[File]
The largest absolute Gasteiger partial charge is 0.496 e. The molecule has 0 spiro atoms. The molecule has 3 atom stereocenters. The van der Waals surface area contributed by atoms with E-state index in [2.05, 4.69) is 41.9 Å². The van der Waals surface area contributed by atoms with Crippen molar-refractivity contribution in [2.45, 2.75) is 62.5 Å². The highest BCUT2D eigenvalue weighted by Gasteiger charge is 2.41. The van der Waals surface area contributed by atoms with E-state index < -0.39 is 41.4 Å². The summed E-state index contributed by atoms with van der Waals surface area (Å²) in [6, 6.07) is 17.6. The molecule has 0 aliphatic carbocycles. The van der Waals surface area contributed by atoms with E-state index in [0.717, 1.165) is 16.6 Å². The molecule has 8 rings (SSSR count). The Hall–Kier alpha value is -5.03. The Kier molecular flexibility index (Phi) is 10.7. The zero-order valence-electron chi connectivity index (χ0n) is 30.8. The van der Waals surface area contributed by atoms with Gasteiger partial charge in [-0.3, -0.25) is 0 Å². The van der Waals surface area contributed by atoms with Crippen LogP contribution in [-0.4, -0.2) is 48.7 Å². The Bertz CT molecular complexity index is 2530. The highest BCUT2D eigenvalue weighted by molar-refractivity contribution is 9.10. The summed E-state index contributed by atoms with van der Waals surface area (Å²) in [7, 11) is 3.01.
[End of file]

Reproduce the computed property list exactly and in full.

The largest absolute Gasteiger partial charge is 0.496 e. The molecule has 0 spiro atoms. The molecule has 3 atom stereocenters. The van der Waals surface area contributed by atoms with E-state index in [2.05, 4.69) is 41.9 Å². The van der Waals surface area contributed by atoms with Crippen molar-refractivity contribution in [2.45, 2.75) is 62.5 Å². The highest BCUT2D eigenvalue weighted by Gasteiger charge is 2.41. The van der Waals surface area contributed by atoms with E-state index < -0.39 is 41.4 Å². The summed E-state index contributed by atoms with van der Waals surface area (Å²) in [6, 6.07) is 17.6. The molecule has 0 aliphatic carbocycles. The van der Waals surface area contributed by atoms with E-state index in [0.717, 1.165) is 16.6 Å². The molecule has 8 rings (SSSR count). The Hall–Kier alpha value is -5.03. The Kier molecular flexibility index (Phi) is 10.7. The zero-order valence-electron chi connectivity index (χ0n) is 30.8. The van der Waals surface area contributed by atoms with Gasteiger partial charge in [-0.3, -0.25) is 0 Å². The van der Waals surface area contributed by atoms with Crippen LogP contribution in [-0.4, -0.2) is 48.7 Å². The Bertz CT molecular complexity index is 2530. The highest BCUT2D eigenvalue weighted by molar-refractivity contribution is 9.10. The summed E-state index contributed by atoms with van der Waals surface area (Å²) in [7, 11) is 3.01.